Because it's there. Sorry, that was Mount Everest.

Because there's something to be learned and when I stop learning, I start to die. Because it hasn't been done before. Because there are worlds of knowledge waiting to be opened up and all we have to do is step through the door. Because without trying, one never accomplishes anything. I'll stop before I become a motivational poster.

I disagree with your point that improvements might be "infinitesimally small." Since the saddle is possibly the most important component on the instrument, changing it can have significant effects on the sound. Saddles are acoustic filters, so any change will affect how the vibrations are transmitted to the top. Changing from bone to Tusq on two ukes made a noticeable difference to their sound. Replacing a rosewood saddle on a vintage uke with ebony did, also.

It stands to reason that if glass proves the material I have been led by research to believe it is, then it too will make a difference to the sound. Whether this sound is better or worse might be subjective, but I believe the difference will be audible. Unfortunately I don't have an oscilloscope to measure it whenI make the change, but the acoustic properties of glass are very different from traditional saddle materials - closer to the Tusq material, in fact, but perhaps with a wider spectrum.

In a similar fashion, many guitar players replace their end pins (usually plastic but sometimes bone) with brass pins to help the sound. I've picked up a few small brass pieces to experiment with as potential saddle material, too.

I have to do a little careful sanding to reduce the height and improve the fit before one will work. Unfortunately my time is a bit constrained - my wife broke her wrist and I have to do a lot around the house and help her with day-to-day things, so I don't have a lot of free time to work on it right now. But as she mends, it gets easier to grab an uninterrupted hour when I can tinker.

Garry Petrisic
06-21-2010, 01:33 AM
Used brass on one of my guitars. Rings like a bell. Brass nut and brass saddle. Made then myself. Building an arch top tenor Uke at the moment.
Regards Garry Petrisic.

ichadwick
06-21-2010, 01:34 AM
I think snowflake or black and mahogany obsidian would make beautiful nut/saddle sets.
Yes, and they might have reasonable acoustic properties too, since obsididan is a form of glass. Just have to make sure you remove all the sharp edges.

Pukulele Pete
06-21-2010, 02:34 AM
I've been saving this to do on my own but won't get to it till this winter. Actually this was my wife's idea but I'm taking credit for it. Who knows ,maybe even Pete Howlitt might like this idea. I bought a banjo bridge made of maple, ebony , and bone. I thought this would look great as saddle material and maybe even a nut . Pete , this would look great on a " Le Noir " I'm going to try it on a Stew Mac kit this winter.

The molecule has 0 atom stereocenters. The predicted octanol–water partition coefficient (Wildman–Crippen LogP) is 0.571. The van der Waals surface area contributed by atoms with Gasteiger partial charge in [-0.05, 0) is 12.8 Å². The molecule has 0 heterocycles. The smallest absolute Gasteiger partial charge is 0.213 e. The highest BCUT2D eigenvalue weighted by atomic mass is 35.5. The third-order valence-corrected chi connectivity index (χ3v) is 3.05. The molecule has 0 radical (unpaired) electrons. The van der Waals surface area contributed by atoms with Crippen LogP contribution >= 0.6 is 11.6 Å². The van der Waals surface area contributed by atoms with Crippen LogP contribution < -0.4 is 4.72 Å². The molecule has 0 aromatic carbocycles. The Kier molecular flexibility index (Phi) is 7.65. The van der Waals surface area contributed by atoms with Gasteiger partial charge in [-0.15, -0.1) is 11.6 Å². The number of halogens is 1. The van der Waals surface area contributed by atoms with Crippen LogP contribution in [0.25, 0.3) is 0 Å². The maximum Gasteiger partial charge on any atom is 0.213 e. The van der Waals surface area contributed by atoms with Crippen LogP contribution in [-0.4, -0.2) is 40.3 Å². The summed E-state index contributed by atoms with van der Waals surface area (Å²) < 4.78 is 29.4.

ichadwick
08-17-2010, 01:24 AM
Well, I finally got around to trying my glass saddle. And the results were interesting and informative. First the background:

I picked up a well-used Lyra baritone from a woman in Toronto last month. It was purchased by her in Texas, back in 62(?) or thereabouts, and been in the family ever since. Not bad condition, given the years she and later her kids, played it. I have some pics and initial comments on my web site. It needed some cleaning and new strings, but not much else.

I wanted to change the saddle, though, since the Lyra's original saddle was a credit-card thin slice of something (plastic? bone? can't tell).

This weekend I widened and deepened the slot so I could test both a glass and a Tusq saddle. Okay, not a perfect job and my hands slipped with the file once. Or twice.

Glass and Tusq have similar properties in frequency response, it seems. Both add a lot of brightness and volume to the uke's sound. Glass just adds more of the same. In fact it almost seemed too good in its reproduction, since I could hear more of my finger scraping on the wound strings with glass than with the Tusq. I can hear a difference between glass and Tusq, but it's not as much as, say the difference between the Tusq and the original saddle.

But the difference between the original and either is incredible. This uke sounds like a steel-stringed acoustic guitar now. It's LOUD, bright, and rings like as 12-string. It's truly remarkable and so very different from any other uke I've owned. It is so different from my Pono baritone that they seem like different types of instruments, not merely different brands of the same scale. Both are mahogany but you couldn't tell - the Lyra now sounds more like spruce.

Did I mention this thing is LOUD? You can hear this thing across the street. Seriously. This little lightweight, bargain-brand uke has a powerhouse voice.

Right now I have the Tusq saddle in place because both unaltered were too tall, creating an unacceptably high action mid-string. I could not really deepen the slot any more, so I started to reduce the saddle itself. Tusq is easy to work with, glass is not. I was able to reduce the height of the Tusq saddle in a few minutes. I suspect it will take a lot longer to get the glass piece down to a more acceptable height. I'll work on that over the next week and see what I can do. I also need to shave the Tusq down a hair because, while the action is now playable, it's still a trifle taller than I prefer.

But what was picked up as a beater has taken on a whole new life. I love this sound. Reminds me of my old Yamaha acoustic guitar (http://www.ianchadwick.com/ukuleles/images/ukulele/ian_stan_sepia.jpg) from the 70s. I want to wail into so Bob Dylan or Fred Neil piece every time I pick it up.

70sSanO
08-19-2010, 02:26 PM
Good job!

Adding brightness to a baritone can be a good thing.

Do you think it would be too bright for a smaller size?

John

ichadwick
08-20-2010, 03:37 AM
Do you think it would be too bright for a smaller size?

I previously put a Tusq saddle on two tenors and they both improved the tone (to my ears) by adding brightness. These were a mango and a cigar box uke. I would not put a glass saddle on a uke with wound strings because it's very sensitive: I can hear my fingers scraping the wound strings more with the glass. But with smooth strings it should be okay.

I have done the final adjustments for the Tusq saddle, but have not got around to filing down the glass. That will take more time and I may need to go back to the shop for that, or to get another, shorter piece. Still need to do some fret filing, too, but I'm almost there.